1. Hi Mae, you definitely want a visa before you go. While some nationalities can get a 72 hour visa on arrival at certain airports (Shanghai, Beijing, and Guangzhou) – you’ll need a visa if you’re planning to go longer than that.

      Depending on your nationality, the process and cost varies. It’s best to contact their consulate/embassy in your country 🙂

      1. I have a visa for China that appears to be good for 10 years. Visited in April, this past year, wanting to go back in a few weeks…is it necessary to get permission to visit again?

  17. Chris, LOVE love love this article!! My husband and I are will be traveling to China for 4 weeks in July…CAN’T WAIT!!
    Quick question for you. I heard something about filling out paperwork or something online before we go to bypass the long line through security with tsa. Do you know anything about this?

    1. I’m glad the article has helped! I might actually be back in China around that time as well, actually.

      What’s on your agenda?

      I’ve never had to wait particularly long at immigration when entering China, so I’m not sure what paperwork that would be, I’m afraid. It’s always been quick and painless for me.

  18. Great tips for all first time travelers like me. But I’m just worry about theft problem when traveling in China. I hearded alot theft cases from my friends after they had a short trip in China. Did you face any problems like this? Once again, thanks for sharing and cheer!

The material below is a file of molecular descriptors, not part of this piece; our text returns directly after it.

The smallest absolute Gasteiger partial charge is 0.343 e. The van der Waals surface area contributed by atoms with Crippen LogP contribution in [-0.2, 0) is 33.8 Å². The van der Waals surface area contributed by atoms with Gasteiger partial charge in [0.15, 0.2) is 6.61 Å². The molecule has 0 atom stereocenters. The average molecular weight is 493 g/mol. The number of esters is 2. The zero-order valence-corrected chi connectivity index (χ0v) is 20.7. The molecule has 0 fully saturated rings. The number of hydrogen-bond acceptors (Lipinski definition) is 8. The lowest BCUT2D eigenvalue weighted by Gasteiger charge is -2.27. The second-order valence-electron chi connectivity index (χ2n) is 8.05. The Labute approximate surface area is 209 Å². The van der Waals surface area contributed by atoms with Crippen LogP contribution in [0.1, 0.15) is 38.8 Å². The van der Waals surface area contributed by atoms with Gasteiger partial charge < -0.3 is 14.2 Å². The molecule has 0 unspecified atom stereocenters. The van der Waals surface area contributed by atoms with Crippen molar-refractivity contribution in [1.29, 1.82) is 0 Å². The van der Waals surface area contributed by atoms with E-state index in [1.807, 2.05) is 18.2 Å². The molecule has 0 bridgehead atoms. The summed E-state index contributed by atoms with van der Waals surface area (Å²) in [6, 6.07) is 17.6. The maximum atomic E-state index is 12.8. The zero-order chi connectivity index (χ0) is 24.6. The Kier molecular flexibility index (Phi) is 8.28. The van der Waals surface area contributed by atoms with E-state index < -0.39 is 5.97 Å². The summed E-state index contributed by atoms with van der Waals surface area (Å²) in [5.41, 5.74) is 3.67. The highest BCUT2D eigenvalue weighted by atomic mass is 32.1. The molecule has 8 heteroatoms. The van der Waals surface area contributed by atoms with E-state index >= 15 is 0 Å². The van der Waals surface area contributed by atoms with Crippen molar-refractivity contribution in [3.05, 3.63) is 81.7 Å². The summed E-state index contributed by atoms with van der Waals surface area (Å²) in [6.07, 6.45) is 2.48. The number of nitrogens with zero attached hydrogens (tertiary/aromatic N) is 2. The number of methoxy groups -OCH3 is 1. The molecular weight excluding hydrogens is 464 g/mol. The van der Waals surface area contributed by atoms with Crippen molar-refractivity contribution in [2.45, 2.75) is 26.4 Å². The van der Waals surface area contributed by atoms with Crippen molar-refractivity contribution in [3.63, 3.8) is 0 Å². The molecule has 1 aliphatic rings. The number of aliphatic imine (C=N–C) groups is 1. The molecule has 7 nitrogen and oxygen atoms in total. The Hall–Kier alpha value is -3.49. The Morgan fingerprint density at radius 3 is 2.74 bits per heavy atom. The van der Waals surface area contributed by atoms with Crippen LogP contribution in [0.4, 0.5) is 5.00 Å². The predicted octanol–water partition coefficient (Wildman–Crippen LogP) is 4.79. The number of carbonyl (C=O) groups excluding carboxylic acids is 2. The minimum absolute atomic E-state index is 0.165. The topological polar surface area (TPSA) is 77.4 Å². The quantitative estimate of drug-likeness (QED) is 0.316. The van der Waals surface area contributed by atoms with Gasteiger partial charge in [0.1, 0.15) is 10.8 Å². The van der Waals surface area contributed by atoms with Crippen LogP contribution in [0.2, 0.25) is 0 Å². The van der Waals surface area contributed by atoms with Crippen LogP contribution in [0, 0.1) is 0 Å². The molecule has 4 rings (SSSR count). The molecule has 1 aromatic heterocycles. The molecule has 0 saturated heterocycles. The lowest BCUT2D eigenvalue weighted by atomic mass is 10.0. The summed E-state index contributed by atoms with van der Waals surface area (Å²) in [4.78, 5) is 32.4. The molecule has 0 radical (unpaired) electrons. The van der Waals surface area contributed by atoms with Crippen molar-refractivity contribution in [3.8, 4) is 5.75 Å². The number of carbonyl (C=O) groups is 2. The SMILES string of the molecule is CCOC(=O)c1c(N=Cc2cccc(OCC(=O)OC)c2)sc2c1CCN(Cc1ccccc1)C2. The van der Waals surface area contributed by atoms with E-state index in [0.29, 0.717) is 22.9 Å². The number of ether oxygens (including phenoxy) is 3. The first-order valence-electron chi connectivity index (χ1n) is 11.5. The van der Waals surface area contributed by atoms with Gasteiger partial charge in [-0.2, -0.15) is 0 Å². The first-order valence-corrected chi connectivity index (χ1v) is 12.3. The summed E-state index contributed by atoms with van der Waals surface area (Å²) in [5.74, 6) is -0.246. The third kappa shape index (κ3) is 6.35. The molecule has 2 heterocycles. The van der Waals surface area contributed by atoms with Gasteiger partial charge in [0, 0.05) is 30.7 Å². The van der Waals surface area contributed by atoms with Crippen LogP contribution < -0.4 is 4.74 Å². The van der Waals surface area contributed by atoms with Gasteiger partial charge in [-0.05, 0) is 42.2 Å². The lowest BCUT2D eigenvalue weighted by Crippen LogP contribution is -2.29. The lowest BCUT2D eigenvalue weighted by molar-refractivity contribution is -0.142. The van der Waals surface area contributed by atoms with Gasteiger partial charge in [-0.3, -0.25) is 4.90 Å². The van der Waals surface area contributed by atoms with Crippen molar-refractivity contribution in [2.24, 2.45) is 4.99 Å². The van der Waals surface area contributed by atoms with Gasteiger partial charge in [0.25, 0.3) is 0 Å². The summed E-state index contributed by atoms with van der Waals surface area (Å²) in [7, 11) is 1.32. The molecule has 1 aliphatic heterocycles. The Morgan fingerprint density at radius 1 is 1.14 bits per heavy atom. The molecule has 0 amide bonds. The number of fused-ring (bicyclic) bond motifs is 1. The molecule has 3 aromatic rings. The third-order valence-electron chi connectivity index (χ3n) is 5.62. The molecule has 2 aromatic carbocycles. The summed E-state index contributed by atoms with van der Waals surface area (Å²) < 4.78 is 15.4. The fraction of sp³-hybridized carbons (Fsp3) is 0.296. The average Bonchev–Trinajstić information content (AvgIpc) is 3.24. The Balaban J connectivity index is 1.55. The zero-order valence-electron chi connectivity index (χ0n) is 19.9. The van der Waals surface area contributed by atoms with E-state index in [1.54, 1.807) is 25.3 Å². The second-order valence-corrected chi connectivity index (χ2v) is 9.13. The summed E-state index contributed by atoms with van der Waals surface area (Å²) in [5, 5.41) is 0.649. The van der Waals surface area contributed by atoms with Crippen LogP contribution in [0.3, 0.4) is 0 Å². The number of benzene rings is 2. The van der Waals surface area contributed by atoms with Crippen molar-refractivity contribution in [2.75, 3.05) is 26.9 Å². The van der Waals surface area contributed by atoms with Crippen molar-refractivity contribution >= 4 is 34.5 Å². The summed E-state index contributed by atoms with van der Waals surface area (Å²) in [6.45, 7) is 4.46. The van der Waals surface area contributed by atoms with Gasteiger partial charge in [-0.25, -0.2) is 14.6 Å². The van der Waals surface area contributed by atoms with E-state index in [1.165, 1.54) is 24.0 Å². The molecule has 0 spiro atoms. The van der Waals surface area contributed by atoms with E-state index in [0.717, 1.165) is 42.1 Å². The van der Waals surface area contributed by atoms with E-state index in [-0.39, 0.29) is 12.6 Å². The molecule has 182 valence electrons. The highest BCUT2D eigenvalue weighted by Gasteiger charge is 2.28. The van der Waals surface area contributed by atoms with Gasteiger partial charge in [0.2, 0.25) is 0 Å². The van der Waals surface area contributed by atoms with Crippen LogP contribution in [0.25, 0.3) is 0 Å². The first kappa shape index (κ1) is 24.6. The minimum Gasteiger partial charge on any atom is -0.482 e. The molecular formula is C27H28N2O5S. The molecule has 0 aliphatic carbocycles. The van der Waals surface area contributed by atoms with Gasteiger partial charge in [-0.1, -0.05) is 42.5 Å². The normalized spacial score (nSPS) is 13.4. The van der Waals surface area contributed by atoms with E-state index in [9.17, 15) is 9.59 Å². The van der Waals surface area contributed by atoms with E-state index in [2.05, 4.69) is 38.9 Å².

1. Further to what Caz said, I lived there for almost three years and never had a problem with theft. I didn’t hear about many in that time either.

      If you exercise normal caution (keeping your belongings with you, not flaunting expensive stuff etc.) you should be fine.

      In my experience, China is one of the safest countries out there.

  19. Wow! First time to China, July 2016. Thanks for all the good info. Going with Mandarin speaking friends, so hopefully will be a great trip. Beijing, Shanghai, Xi’an, Great Wall, Terra Cotta Soldiers….so excited. Looking forward to reading more great comments. Thanks again.

  20. Even though China is not as bad as most of the westerners can imagine, well as a chinese i would say most part of this is true.
    “Sudden Rich” Chinese are so arrogant and would treat others like a bug, might because they once had a bad life and the blooming economic are bringing them to the higher social status and them and their children have started to forget who they are and be thankful.
    Most of them cant speak english, but most formalized corporations, hotels and restaurant staff are picking up and learning, so no worries.
    Tips for traveling cant run far from getting cheap products, since most of the products are made in china, but it doesnt mean that getting stuff from streets is safe, you might get a counterfeit product.
    Vape products is a must to collect while you visit china, you cant believe how cheap they were and most are in tip-top condition! Imitation too are 1 to 1 copy with the same materials and design, for vape juice, i’d suggest you to pick back American made for safety purposes.